1. Supreme State Council (Shura-ye ‘Ali-ye Dawlat)
  2. In order to build political consensus, a Supreme State Council comprising political leaders and national personalities shall be established.
  3. The Council shall advise the country’s president on crucial national issues.
  4. Members of the Supreme State Council shall be given special government protocol and necessary security measures shall be provided for them.
  5. Chairmanship of High Council for National Reconciliation (Maqam-e Riasat-e Shura-ye ‘Ali-ye Mosaleha-ye Melli)

1. Rasmiyat (Official basis) and establishment

Upon signing of this document:

  • The High Council for National Reconciliation shall be established based on the political agreement between the sides.
  • Honorable Dr Abdullah Abdullah as the Chairman of the High Council for National Reconciliation shall lead the peace process.
  • The chairman of the High Council for National Reconciliation shall have five deputies; the running-mates of [Abdullah’s electoral] Stability and Integration team shall serve as deputies of the Chairman of the High Council for National Reconciliation; other deputies of the High Council for National Reconciliation shall be introduced in consultation with the president. 
  • The Chairman of the High Council for National Reconciliation shall form this council in consultation with the president, political sides and leaders, the speakers of the two houses of the National Assembly, civil society and the country’s elites. 
  • The office of the High Council for National Reconciliation shall be based in Sapidar palace. 

2. Authorities:

The Chairman of the High Council for National Reconciliation shall have the following authorities:

  • Leading the national peace process affairs;
  • Leading meetings of the High Council for National Reconciliation;
  • Appointing officials and executive and administrative employees, including mansubin (officials) of the State Ministry for Peace.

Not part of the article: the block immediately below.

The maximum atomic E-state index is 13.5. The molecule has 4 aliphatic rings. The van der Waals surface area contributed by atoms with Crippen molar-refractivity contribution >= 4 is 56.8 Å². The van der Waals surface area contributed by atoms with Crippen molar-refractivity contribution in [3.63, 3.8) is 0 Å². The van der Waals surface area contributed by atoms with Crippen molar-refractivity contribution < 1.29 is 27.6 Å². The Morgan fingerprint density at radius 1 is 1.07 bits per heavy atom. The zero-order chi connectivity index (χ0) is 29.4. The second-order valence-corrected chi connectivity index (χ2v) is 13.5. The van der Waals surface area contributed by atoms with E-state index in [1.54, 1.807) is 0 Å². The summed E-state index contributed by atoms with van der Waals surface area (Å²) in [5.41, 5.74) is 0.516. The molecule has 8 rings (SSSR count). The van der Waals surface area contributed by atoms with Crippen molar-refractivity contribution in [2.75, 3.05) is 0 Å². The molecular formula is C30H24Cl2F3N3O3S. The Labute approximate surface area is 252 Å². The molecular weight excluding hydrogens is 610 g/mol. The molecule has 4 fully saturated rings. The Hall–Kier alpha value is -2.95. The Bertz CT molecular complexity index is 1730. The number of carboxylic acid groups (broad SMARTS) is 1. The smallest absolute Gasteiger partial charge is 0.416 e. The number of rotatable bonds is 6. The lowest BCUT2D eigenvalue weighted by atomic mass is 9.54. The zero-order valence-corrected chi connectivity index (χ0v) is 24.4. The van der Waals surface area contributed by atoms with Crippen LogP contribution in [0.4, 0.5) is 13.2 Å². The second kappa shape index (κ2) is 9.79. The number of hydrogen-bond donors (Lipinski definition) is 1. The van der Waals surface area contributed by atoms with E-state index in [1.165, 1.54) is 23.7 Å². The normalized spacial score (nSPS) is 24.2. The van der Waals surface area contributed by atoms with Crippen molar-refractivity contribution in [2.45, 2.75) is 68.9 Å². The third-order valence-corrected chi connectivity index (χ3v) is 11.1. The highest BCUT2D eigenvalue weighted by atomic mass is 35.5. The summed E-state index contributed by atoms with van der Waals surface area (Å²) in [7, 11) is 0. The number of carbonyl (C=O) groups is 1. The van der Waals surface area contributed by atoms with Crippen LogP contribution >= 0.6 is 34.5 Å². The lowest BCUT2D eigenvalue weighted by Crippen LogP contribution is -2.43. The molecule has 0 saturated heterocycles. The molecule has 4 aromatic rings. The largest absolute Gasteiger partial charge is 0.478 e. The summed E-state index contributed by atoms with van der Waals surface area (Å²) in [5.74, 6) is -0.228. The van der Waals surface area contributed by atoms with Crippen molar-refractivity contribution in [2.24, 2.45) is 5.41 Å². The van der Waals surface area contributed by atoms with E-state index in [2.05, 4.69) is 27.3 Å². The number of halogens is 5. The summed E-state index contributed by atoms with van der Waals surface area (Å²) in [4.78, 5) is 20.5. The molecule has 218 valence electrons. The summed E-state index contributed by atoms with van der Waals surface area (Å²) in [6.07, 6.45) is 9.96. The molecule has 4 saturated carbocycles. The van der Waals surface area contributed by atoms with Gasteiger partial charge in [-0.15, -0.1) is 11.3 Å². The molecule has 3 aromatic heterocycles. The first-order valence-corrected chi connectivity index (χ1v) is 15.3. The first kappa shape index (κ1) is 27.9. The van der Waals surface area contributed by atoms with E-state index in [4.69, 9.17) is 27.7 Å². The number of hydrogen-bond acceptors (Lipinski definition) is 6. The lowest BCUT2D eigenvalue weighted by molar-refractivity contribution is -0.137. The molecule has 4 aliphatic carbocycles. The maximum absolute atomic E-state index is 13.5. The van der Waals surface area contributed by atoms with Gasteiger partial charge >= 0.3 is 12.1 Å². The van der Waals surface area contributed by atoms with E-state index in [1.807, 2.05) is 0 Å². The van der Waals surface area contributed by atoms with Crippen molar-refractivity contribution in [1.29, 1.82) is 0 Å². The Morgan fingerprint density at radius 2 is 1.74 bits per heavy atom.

3. Authorities of the High Council for National Reconciliation:

  • The High Council for National Reconciliation shall verify, approve and lead the affairs related to peace process.
  • The decisions and approvals of the High Council for National Reconciliation shall be taken based on majority votes taking the country’s national exigencies [interests] into account.
  • The decisions and approvals of the High Council for National Reconciliation shall be final and binding to be implemented in the light of the country’s constitution.
  • The negotiation team shall serve under the guidance of the leadership committee of the High Council for National Reconciliation, act in accordance with its approvals and guidelines, and report to the chairman and the High Council for National Reconciliation. 

The president of the Islamic Republic of Afghanistan shall call consultative meetings of the High Council for National Reconciliation if needed. 

4. Duties of the High Council for National Reconciliation 

  • Build national, regional and international consensus on peace affairs;
  • Attract international aid and support for better advancement of peace affairs;
  • Attract international aid for the reconstruction after establishment of peace;

5. Protocol:

  • In all relevant ceremonies, the country’s second highest-ranking position in terms of security measures and protocol shall be considered for the Chairman of the High Council for National Reconciliation.
  • The deputies introduced by and senior advisor of the Chairman of High Council for National Reconciliation shall have government protocol, security and formalities.

6. Budget

  • The High Council for National Reconciliation shall be an independent budgetary unit.
  • The budget of the High Council for National Reconciliation shall be financed by the government of Afghanistan.
  • The High Council for National Reconciliation shall receive funding from international [donor] authorities for better advancement of peace affairs.
  • The execution of budget expenditure shall be in the full authority of the Chairman of the High Council for National Reconciliation and shall not be exempted from bar-rasi [government auditing].

7. Structure of the High Council for National Reconciliation:

  • The High Council for National Reconciliation shall be comprised of political leaders, national personalities, representatives of the National Assembly, representatives of different political and social strata, civil society, women and youths.
  • The High Council for National Reconciliation shall have two sections: 1) the general assembly and 2) the leadership committee. Authorities and duties of both sections shall be regulated in the internal procedures of the council.
  • The leadership committee of the High Council for National Reconciliation shall be comprised of the political leaders and national personalities.
  • In addition to other members of the leadership committee, the authorised representative of the president shall also participate in leadership [committee]’s meetings as a member.